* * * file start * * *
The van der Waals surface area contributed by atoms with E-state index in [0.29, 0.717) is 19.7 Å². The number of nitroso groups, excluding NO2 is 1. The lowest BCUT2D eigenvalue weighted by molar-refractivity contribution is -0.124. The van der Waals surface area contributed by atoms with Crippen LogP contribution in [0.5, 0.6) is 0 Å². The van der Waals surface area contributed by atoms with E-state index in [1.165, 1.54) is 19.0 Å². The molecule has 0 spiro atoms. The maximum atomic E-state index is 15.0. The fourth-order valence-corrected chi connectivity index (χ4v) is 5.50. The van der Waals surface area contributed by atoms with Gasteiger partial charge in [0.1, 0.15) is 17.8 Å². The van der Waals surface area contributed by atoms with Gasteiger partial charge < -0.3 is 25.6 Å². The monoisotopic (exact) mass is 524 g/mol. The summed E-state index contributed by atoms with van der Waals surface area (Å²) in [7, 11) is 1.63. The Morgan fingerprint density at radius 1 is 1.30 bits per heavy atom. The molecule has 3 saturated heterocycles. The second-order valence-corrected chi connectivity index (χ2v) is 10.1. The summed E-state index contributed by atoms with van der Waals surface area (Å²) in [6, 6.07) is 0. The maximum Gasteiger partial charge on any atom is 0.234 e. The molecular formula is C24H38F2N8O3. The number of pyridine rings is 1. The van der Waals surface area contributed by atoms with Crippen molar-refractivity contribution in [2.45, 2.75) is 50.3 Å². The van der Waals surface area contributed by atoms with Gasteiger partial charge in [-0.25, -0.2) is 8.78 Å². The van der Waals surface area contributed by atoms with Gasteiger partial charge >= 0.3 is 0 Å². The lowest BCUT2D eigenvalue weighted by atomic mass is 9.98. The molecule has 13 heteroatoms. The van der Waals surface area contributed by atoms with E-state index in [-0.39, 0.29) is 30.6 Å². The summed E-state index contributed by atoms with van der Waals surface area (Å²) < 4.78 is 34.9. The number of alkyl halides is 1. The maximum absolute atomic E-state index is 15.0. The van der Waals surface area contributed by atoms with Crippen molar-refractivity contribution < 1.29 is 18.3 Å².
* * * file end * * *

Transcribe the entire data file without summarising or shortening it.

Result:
The van der Waals surface area contributed by atoms with E-state index in [0.29, 0.717) is 19.7 Å². The number of nitroso groups, excluding NO2 is 1. The lowest BCUT2D eigenvalue weighted by molar-refractivity contribution is -0.124. The van der Waals surface area contributed by atoms with Crippen LogP contribution in [0.5, 0.6) is 0 Å². The van der Waals surface area contributed by atoms with E-state index in [1.165, 1.54) is 19.0 Å². The molecule has 0 spiro atoms. The maximum atomic E-state index is 15.0. The fourth-order valence-corrected chi connectivity index (χ4v) is 5.50. The van der Waals surface area contributed by atoms with Gasteiger partial charge in [0.1, 0.15) is 17.8 Å². The van der Waals surface area contributed by atoms with Gasteiger partial charge < -0.3 is 25.6 Å². The monoisotopic (exact) mass is 524 g/mol. The summed E-state index contributed by atoms with van der Waals surface area (Å²) in [7, 11) is 1.63. The Morgan fingerprint density at radius 1 is 1.30 bits per heavy atom. The molecule has 3 saturated heterocycles. The second-order valence-corrected chi connectivity index (χ2v) is 10.1. The summed E-state index contributed by atoms with van der Waals surface area (Å²) in [6, 6.07) is 0. The maximum Gasteiger partial charge on any atom is 0.234 e. The molecular formula is C24H38F2N8O3. The number of pyridine rings is 1. The van der Waals surface area contributed by atoms with Crippen molar-refractivity contribution in [2.45, 2.75) is 50.3 Å². The van der Waals surface area contributed by atoms with Gasteiger partial charge in [-0.25, -0.2) is 8.78 Å². The van der Waals surface area contributed by atoms with Gasteiger partial charge >= 0.3 is 0 Å². The lowest BCUT2D eigenvalue weighted by atomic mass is 9.98. The molecule has 13 heteroatoms. The van der Waals surface area contributed by atoms with E-state index in [-0.39, 0.29) is 30.6 Å². The summed E-state index contributed by atoms with van der Waals surface area (Å²) < 4.78 is 34.9. The number of alkyl halides is 1. The maximum absolute atomic E-state index is 15.0. The van der Waals surface area contributed by atoms with Crippen molar-refractivity contribution < 1.29 is 18.3 Å².